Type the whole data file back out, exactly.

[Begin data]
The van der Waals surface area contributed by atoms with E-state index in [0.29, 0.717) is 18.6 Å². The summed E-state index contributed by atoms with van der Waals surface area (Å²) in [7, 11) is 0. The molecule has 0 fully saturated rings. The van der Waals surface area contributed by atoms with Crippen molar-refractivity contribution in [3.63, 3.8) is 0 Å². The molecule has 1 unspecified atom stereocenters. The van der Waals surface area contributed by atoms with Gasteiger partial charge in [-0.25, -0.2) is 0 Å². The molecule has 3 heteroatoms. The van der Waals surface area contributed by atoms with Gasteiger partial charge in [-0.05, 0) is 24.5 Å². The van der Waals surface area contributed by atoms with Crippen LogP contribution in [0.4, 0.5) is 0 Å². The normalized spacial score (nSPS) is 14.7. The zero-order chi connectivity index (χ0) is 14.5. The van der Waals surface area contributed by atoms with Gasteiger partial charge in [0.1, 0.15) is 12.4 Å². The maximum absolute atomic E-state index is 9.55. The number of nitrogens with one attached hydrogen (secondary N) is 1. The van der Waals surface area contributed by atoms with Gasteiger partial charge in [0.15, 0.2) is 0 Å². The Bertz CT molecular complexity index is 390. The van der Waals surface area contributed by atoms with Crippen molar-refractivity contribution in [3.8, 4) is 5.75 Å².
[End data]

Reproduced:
The van der Waals surface area contributed by atoms with E-state index in [0.29, 0.717) is 18.6 Å². The summed E-state index contributed by atoms with van der Waals surface area (Å²) in [7, 11) is 0. The molecule has 0 fully saturated rings. The van der Waals surface area contributed by atoms with Crippen molar-refractivity contribution in [3.63, 3.8) is 0 Å². The molecule has 1 unspecified atom stereocenters. The van der Waals surface area contributed by atoms with Gasteiger partial charge in [-0.25, -0.2) is 0 Å². The molecule has 3 heteroatoms. The van der Waals surface area contributed by atoms with Gasteiger partial charge in [-0.05, 0) is 24.5 Å². The van der Waals surface area contributed by atoms with Crippen LogP contribution in [0.4, 0.5) is 0 Å². The normalized spacial score (nSPS) is 14.7. The zero-order chi connectivity index (χ0) is 14.5. The van der Waals surface area contributed by atoms with Gasteiger partial charge in [0.1, 0.15) is 12.4 Å². The maximum absolute atomic E-state index is 9.55. The number of nitrogens with one attached hydrogen (secondary N) is 1. The van der Waals surface area contributed by atoms with Gasteiger partial charge in [0.15, 0.2) is 0 Å². The Bertz CT molecular complexity index is 390. The van der Waals surface area contributed by atoms with Crippen molar-refractivity contribution in [3.8, 4) is 5.75 Å².